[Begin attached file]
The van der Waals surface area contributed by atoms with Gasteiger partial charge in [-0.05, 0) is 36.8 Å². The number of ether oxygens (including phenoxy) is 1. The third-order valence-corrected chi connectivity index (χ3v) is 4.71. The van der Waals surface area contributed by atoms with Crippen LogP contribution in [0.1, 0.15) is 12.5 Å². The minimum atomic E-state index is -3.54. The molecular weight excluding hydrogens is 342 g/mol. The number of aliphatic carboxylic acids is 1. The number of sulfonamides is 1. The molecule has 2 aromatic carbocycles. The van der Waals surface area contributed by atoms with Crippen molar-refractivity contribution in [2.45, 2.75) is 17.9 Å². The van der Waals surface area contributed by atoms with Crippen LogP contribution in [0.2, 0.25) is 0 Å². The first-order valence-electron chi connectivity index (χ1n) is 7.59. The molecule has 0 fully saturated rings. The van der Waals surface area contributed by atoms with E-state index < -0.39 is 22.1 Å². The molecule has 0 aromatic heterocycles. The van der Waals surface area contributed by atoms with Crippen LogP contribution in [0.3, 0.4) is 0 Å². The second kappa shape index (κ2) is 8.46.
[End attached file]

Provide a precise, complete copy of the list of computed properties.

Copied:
The van der Waals surface area contributed by atoms with Gasteiger partial charge in [-0.05, 0) is 36.8 Å². The number of ether oxygens (including phenoxy) is 1. The third-order valence-corrected chi connectivity index (χ3v) is 4.71. The van der Waals surface area contributed by atoms with Crippen LogP contribution in [0.1, 0.15) is 12.5 Å². The minimum atomic E-state index is -3.54. The molecular weight excluding hydrogens is 342 g/mol. The number of aliphatic carboxylic acids is 1. The number of sulfonamides is 1. The molecule has 2 aromatic carbocycles. The van der Waals surface area contributed by atoms with Crippen molar-refractivity contribution in [2.45, 2.75) is 17.9 Å². The van der Waals surface area contributed by atoms with Crippen LogP contribution in [0.2, 0.25) is 0 Å². The first-order valence-electron chi connectivity index (χ1n) is 7.59. The molecule has 0 fully saturated rings. The van der Waals surface area contributed by atoms with E-state index < -0.39 is 22.1 Å². The molecule has 0 aromatic heterocycles. The van der Waals surface area contributed by atoms with Crippen LogP contribution in [0.3, 0.4) is 0 Å². The second kappa shape index (κ2) is 8.46.